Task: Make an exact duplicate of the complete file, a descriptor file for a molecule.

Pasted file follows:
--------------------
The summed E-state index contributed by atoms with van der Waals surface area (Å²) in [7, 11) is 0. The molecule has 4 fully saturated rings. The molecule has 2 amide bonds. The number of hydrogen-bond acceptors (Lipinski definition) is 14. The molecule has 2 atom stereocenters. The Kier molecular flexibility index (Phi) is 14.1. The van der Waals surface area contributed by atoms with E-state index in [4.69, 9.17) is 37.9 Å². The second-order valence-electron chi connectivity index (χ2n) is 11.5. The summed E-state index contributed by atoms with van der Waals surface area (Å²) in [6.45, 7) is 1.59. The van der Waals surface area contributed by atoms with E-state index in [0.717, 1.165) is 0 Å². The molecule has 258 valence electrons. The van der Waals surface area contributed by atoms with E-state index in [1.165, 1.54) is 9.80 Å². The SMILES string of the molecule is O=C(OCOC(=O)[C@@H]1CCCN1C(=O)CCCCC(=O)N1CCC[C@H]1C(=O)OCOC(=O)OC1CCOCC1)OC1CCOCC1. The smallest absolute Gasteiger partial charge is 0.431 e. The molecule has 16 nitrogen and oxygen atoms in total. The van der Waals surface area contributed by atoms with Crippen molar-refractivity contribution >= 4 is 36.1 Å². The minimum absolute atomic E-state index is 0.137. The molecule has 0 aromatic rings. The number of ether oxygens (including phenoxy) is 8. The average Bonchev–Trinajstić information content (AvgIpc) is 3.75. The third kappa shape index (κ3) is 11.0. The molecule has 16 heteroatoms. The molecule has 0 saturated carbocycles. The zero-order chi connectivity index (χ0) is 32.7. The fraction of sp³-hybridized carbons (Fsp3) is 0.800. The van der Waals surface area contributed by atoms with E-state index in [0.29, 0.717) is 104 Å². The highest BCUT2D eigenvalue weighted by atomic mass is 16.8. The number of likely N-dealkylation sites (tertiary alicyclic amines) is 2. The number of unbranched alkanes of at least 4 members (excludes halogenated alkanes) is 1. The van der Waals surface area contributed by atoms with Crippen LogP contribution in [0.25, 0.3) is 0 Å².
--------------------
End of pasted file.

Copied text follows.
The summed E-state index contributed by atoms with van der Waals surface area (Å²) in [7, 11) is 0. The molecule has 4 fully saturated rings. The molecule has 2 amide bonds. The number of hydrogen-bond acceptors (Lipinski definition) is 14. The molecule has 2 atom stereocenters. The Kier molecular flexibility index (Phi) is 14.1. The van der Waals surface area contributed by atoms with E-state index in [4.69, 9.17) is 37.9 Å². The second-order valence-electron chi connectivity index (χ2n) is 11.5. The summed E-state index contributed by atoms with van der Waals surface area (Å²) in [6.45, 7) is 1.59. The van der Waals surface area contributed by atoms with E-state index in [0.717, 1.165) is 0 Å². The molecule has 258 valence electrons. The van der Waals surface area contributed by atoms with E-state index in [1.165, 1.54) is 9.80 Å². The SMILES string of the molecule is O=C(OCOC(=O)[C@@H]1CCCN1C(=O)CCCCC(=O)N1CCC[C@H]1C(=O)OCOC(=O)OC1CCOCC1)OC1CCOCC1. The smallest absolute Gasteiger partial charge is 0.431 e. The molecule has 16 nitrogen and oxygen atoms in total. The van der Waals surface area contributed by atoms with Crippen molar-refractivity contribution >= 4 is 36.1 Å². The minimum absolute atomic E-state index is 0.137. The molecule has 0 aromatic rings. The number of ether oxygens (including phenoxy) is 8. The average Bonchev–Trinajstić information content (AvgIpc) is 3.75. The third kappa shape index (κ3) is 11.0. The molecule has 16 heteroatoms. The molecule has 0 saturated carbocycles. The zero-order chi connectivity index (χ0) is 32.7. The fraction of sp³-hybridized carbons (Fsp3) is 0.800. The van der Waals surface area contributed by atoms with E-state index in [0.29, 0.717) is 104 Å². The highest BCUT2D eigenvalue weighted by atomic mass is 16.8. The number of likely N-dealkylation sites (tertiary alicyclic amines) is 2. The number of unbranched alkanes of at least 4 members (excludes halogenated alkanes) is 1. The van der Waals surface area contributed by atoms with Crippen LogP contribution in [0.25, 0.3) is 0 Å².